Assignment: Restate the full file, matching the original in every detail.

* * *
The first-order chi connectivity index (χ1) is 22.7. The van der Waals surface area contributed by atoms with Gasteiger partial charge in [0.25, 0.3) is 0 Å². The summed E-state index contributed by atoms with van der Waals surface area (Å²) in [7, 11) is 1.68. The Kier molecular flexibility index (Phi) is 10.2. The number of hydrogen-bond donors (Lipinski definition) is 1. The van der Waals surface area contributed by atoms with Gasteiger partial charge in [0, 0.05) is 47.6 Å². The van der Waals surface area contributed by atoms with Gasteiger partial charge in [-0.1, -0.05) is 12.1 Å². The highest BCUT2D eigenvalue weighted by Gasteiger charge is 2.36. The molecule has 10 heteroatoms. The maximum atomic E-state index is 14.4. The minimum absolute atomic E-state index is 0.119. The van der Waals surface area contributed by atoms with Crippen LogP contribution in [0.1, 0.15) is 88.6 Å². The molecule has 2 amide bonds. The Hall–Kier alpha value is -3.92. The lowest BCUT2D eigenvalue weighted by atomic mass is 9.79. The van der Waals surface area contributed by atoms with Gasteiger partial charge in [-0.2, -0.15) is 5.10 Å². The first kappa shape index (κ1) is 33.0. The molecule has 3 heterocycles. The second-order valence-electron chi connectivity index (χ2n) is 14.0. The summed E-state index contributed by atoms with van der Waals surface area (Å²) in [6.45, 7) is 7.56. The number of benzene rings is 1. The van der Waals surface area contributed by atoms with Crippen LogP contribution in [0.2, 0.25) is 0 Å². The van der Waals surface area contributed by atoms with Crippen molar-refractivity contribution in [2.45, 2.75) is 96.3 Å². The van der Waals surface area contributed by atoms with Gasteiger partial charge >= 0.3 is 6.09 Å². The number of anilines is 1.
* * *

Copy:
The first-order chi connectivity index (χ1) is 22.7. The van der Waals surface area contributed by atoms with Gasteiger partial charge in [0.25, 0.3) is 0 Å². The summed E-state index contributed by atoms with van der Waals surface area (Å²) in [7, 11) is 1.68. The Kier molecular flexibility index (Phi) is 10.2. The number of hydrogen-bond donors (Lipinski definition) is 1. The van der Waals surface area contributed by atoms with Gasteiger partial charge in [0, 0.05) is 47.6 Å². The van der Waals surface area contributed by atoms with Gasteiger partial charge in [-0.1, -0.05) is 12.1 Å². The highest BCUT2D eigenvalue weighted by Gasteiger charge is 2.36. The molecule has 10 heteroatoms. The maximum atomic E-state index is 14.4. The minimum absolute atomic E-state index is 0.119. The van der Waals surface area contributed by atoms with Crippen LogP contribution in [0.1, 0.15) is 88.6 Å². The molecule has 2 amide bonds. The Hall–Kier alpha value is -3.92. The lowest BCUT2D eigenvalue weighted by atomic mass is 9.79. The van der Waals surface area contributed by atoms with Gasteiger partial charge in [-0.2, -0.15) is 5.10 Å². The first kappa shape index (κ1) is 33.0. The molecule has 3 heterocycles. The second-order valence-electron chi connectivity index (χ2n) is 14.0. The summed E-state index contributed by atoms with van der Waals surface area (Å²) in [6.45, 7) is 7.56. The number of benzene rings is 1. The van der Waals surface area contributed by atoms with Crippen LogP contribution in [0.2, 0.25) is 0 Å². The van der Waals surface area contributed by atoms with Crippen molar-refractivity contribution in [2.45, 2.75) is 96.3 Å². The van der Waals surface area contributed by atoms with Gasteiger partial charge >= 0.3 is 6.09 Å². The number of anilines is 1.